• Hoggart, Clive J.; Venturini, Giulia; Mangino, Massimo; Gomez, Felicia; Ascari, Giulia; Zhao, Jing Hua; Teumer, Alexander; Winkler, Thomas W.; Tsernikova, Natalia; Luan, Jian'an; Mihailov, Evelin; Ehret, Georg B.; Zhang, Weihua; Lamparter, David; Esko, Tonu; Mace, Aurelien; Rueeger, Sina; Bochud, Pierre-Yves; Barcella, Matteo; Dauvilliers, Yves; Benyamin, Beben; Evans, David M.; Hayward, Caroline; Lopez, Mary F.; Franke, Lude; Russo, Alessia; Heid, Iris M.; Salvi, Erika; Vendantam, Sailaja; Arking, Dan E.; Boerwinkle, Eric; Chambers, John C.; Fiorito, Giovanni; Grallert, Harald; Guarrera, Simonetta; Homuth, Georg; Huffman, Jennifer E.; Porteous, David; Moradpour, Darius; Iranzo, Alex; Hebebrand, Johannes; Kemp, John P.; Lammers, Gert J.; Aubert, Vincent; Heim, Markus H.; Martin, Nicholas G.; Montgomery, Grant W.; Peraita-Adrados, Rosa; Santamaria, Joan; Generation Scotland Consortium; LifeLines Cohort Study; GIANT Consortium; Lokki, Marja-Liisa (2014)
  • Majuri, Joonas; Joutsa, Juho; Johansson, Jarkko; Voon, Valerie; Parkkola, Riitta; Alho, Hannu; Arponen, Eveliina; Kaasinen, Valtteri (2017)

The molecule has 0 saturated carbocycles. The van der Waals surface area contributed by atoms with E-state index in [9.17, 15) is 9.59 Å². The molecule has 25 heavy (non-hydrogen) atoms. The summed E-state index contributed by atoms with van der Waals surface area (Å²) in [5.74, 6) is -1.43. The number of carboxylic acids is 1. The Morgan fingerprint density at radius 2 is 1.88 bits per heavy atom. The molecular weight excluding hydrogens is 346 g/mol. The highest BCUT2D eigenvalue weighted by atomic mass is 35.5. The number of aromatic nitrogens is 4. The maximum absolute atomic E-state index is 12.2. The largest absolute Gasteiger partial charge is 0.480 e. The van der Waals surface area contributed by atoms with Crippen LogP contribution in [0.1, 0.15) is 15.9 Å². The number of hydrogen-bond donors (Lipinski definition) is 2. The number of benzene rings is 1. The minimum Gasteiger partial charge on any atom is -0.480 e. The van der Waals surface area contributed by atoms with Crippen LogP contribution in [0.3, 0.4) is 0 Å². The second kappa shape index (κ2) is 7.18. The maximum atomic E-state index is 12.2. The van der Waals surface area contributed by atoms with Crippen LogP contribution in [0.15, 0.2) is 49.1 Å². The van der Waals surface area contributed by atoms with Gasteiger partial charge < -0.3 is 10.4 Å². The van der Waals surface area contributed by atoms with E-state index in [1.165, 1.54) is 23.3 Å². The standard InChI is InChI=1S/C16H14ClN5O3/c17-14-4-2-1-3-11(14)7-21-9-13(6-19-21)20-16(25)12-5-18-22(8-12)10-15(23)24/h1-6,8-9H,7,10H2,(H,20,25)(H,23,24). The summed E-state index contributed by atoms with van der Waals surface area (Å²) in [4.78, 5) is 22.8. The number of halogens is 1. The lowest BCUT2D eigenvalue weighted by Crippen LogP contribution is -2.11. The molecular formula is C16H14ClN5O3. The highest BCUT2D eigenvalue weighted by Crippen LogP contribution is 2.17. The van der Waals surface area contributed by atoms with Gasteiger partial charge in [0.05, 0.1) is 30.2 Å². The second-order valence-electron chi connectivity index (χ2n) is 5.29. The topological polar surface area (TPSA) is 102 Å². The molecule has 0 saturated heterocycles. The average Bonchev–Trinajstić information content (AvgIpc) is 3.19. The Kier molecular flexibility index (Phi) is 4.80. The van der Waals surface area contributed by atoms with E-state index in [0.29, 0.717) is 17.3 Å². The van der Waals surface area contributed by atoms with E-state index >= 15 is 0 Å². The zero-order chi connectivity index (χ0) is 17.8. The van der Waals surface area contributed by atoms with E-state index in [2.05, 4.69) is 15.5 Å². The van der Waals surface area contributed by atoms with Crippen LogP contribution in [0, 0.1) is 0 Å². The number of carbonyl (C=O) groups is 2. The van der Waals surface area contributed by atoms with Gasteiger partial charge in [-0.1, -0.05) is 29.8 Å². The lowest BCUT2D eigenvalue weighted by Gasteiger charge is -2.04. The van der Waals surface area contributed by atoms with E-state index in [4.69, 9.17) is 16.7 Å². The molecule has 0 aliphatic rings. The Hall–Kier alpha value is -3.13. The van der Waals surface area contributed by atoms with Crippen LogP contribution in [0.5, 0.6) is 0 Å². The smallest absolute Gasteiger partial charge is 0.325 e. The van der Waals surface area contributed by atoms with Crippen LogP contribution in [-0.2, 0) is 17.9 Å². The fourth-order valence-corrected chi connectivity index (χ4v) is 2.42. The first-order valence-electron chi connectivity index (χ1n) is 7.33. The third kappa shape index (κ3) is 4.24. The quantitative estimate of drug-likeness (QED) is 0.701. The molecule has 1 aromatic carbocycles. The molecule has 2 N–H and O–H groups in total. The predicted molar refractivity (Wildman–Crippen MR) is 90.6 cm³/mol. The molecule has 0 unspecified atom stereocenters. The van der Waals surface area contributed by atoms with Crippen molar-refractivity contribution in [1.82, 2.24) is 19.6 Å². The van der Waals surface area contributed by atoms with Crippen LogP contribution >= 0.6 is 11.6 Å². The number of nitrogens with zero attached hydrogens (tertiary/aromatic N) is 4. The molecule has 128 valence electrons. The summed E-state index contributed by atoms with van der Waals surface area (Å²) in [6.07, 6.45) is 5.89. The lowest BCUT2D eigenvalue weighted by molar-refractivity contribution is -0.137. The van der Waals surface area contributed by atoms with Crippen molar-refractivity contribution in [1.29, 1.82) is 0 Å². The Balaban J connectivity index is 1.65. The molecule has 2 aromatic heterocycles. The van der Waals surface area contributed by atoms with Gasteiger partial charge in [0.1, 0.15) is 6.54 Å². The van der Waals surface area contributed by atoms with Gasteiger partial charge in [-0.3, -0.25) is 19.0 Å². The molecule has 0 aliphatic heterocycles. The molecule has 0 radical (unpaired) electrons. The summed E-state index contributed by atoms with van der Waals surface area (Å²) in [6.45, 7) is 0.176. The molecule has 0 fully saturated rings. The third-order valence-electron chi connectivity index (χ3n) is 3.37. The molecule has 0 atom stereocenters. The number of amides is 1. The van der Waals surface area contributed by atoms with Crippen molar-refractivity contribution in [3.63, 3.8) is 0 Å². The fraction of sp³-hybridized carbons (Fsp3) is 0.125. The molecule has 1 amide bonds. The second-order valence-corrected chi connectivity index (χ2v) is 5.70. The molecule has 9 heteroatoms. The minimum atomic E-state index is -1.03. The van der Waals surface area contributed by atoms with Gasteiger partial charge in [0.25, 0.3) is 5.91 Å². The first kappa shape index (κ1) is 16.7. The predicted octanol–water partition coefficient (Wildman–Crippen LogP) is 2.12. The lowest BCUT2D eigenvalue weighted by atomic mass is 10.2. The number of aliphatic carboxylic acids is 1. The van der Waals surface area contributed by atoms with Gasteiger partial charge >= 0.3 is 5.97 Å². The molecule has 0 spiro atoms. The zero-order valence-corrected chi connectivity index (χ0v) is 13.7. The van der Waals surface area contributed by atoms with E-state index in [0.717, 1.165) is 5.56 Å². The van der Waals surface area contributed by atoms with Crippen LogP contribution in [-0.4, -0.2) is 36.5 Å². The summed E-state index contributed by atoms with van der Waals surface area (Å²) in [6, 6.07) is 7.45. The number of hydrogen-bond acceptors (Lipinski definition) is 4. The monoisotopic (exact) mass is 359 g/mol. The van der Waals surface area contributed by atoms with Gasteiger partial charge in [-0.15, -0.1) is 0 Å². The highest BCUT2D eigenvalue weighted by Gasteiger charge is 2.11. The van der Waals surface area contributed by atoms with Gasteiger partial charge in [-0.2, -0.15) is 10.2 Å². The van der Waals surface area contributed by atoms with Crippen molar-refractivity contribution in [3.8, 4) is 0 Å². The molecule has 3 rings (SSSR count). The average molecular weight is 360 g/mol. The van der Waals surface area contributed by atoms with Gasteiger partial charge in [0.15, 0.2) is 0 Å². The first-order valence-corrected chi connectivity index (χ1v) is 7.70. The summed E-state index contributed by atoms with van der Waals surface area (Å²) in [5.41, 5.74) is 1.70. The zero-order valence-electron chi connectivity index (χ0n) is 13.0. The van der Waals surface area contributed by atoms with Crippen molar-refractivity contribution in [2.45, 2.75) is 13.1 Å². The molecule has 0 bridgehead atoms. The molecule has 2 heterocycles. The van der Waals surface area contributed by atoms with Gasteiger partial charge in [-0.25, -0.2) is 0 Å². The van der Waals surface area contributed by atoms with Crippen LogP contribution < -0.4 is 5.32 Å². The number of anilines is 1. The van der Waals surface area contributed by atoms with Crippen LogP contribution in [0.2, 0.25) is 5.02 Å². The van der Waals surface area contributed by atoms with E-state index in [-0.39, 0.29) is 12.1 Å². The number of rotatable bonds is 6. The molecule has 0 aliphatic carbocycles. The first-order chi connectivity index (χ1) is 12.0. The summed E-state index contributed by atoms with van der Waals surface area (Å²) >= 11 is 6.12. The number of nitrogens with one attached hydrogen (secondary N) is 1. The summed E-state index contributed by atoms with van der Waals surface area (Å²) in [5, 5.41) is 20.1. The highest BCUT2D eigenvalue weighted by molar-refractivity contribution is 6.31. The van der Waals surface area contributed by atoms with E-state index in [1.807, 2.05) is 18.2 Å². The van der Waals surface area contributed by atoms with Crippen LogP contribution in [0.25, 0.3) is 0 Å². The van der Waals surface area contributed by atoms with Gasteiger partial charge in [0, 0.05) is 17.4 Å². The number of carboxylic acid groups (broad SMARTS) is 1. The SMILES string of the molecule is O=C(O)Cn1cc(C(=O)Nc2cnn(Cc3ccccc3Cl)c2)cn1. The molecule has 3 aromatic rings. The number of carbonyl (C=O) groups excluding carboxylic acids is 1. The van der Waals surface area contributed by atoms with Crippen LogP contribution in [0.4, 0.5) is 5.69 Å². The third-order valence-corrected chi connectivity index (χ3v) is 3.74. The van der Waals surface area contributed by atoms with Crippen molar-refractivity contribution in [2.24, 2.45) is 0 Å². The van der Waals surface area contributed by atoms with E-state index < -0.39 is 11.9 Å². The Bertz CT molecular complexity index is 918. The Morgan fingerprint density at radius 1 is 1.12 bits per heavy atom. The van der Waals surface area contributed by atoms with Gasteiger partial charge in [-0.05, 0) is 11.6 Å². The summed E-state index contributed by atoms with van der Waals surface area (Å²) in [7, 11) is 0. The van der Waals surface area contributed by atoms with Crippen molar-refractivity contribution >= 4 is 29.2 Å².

Behavioral addictions, such as pathological gambling (PG) and binge eating disorder (BED), appear to be associated with specific changes in brain dopamine and opioid function, but the role of other neurotransmitter systems is less clear. Given the crucial role of serotonin in a number of psychiatric disorders, we aimed to compare brain serotonergic function among individuals with BED, PG and healthy controls. Seven BED patients, 13 PG patients and 16 healthy controls were scanned with high-resolution positron emission tomography (PET) using the serotonin transporter (SERT) tracer [C-11]MADAM. Both region-of-interest and voxel-wise whole brain analyses were performed. Patients with BED showed increased SERT binding in the parieto-occipital cortical regions compared to both PG and healthy controls, with parallel decreases in binding in the nucleus accumbens, inferior temporal gyrus and lateral orbitofrontal cortex. No differences between PG patients and controls were observed. None of the subjects were on SSRI medications at the time of imaging, and there were no differences in the level of depression between PG and BED patients. The results highlight differences in brain SERT binding between individuals with BED and PG and provide further evidence of different neurobiological underpinnings in behavioral addictions that are unrelated to the co-existing mood disorder. The results aid in the conceptualization of behavioral addictions by characterizing the underlying serotonin changes and provide a framework for additional studies to examine syndrome-specific pharmaceutical treatments. (C) 2017 Elsevier B.V. and ECNP. All rights reserved.